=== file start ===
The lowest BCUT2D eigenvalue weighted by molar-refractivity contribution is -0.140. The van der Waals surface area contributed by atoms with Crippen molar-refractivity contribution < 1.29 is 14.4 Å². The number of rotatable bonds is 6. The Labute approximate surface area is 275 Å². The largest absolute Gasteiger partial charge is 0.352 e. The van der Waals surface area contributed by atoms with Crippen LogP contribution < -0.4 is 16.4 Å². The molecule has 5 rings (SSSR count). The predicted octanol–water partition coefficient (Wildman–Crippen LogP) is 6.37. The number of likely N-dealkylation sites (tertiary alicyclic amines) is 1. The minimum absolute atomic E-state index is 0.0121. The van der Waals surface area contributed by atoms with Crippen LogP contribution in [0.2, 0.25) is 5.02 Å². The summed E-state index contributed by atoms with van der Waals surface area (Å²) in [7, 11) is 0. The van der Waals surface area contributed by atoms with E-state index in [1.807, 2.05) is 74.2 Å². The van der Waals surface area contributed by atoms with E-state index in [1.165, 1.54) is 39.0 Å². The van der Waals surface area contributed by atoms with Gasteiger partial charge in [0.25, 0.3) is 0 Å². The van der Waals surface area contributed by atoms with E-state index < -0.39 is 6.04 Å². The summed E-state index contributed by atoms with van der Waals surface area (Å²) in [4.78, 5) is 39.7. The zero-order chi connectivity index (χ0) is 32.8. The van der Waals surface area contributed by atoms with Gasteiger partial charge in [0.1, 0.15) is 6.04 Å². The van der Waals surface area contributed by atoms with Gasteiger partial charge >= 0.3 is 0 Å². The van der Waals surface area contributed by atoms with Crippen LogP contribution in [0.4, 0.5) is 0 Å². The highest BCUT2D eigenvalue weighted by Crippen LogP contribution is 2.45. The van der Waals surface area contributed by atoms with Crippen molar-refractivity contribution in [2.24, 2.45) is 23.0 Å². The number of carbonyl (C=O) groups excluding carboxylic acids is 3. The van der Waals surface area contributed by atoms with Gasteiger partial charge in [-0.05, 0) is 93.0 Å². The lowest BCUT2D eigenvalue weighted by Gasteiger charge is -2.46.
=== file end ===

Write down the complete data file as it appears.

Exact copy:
The lowest BCUT2D eigenvalue weighted by molar-refractivity contribution is -0.140. The van der Waals surface area contributed by atoms with Crippen molar-refractivity contribution < 1.29 is 14.4 Å². The number of rotatable bonds is 6. The Labute approximate surface area is 275 Å². The largest absolute Gasteiger partial charge is 0.352 e. The van der Waals surface area contributed by atoms with Crippen LogP contribution < -0.4 is 16.4 Å². The molecule has 5 rings (SSSR count). The predicted octanol–water partition coefficient (Wildman–Crippen LogP) is 6.37. The number of likely N-dealkylation sites (tertiary alicyclic amines) is 1. The minimum absolute atomic E-state index is 0.0121. The van der Waals surface area contributed by atoms with Crippen LogP contribution in [0.2, 0.25) is 5.02 Å². The summed E-state index contributed by atoms with van der Waals surface area (Å²) in [7, 11) is 0. The van der Waals surface area contributed by atoms with E-state index in [1.807, 2.05) is 74.2 Å². The van der Waals surface area contributed by atoms with E-state index in [1.165, 1.54) is 39.0 Å². The van der Waals surface area contributed by atoms with Gasteiger partial charge in [0.25, 0.3) is 0 Å². The van der Waals surface area contributed by atoms with E-state index < -0.39 is 6.04 Å². The summed E-state index contributed by atoms with van der Waals surface area (Å²) in [4.78, 5) is 39.7. The zero-order chi connectivity index (χ0) is 32.8. The van der Waals surface area contributed by atoms with Gasteiger partial charge in [0.1, 0.15) is 6.04 Å². The van der Waals surface area contributed by atoms with Gasteiger partial charge >= 0.3 is 0 Å². The van der Waals surface area contributed by atoms with Crippen LogP contribution in [0.4, 0.5) is 0 Å². The highest BCUT2D eigenvalue weighted by Crippen LogP contribution is 2.45. The van der Waals surface area contributed by atoms with Crippen molar-refractivity contribution in [2.24, 2.45) is 23.0 Å². The number of carbonyl (C=O) groups excluding carboxylic acids is 3. The van der Waals surface area contributed by atoms with Gasteiger partial charge in [-0.05, 0) is 93.0 Å². The lowest BCUT2D eigenvalue weighted by Gasteiger charge is -2.46.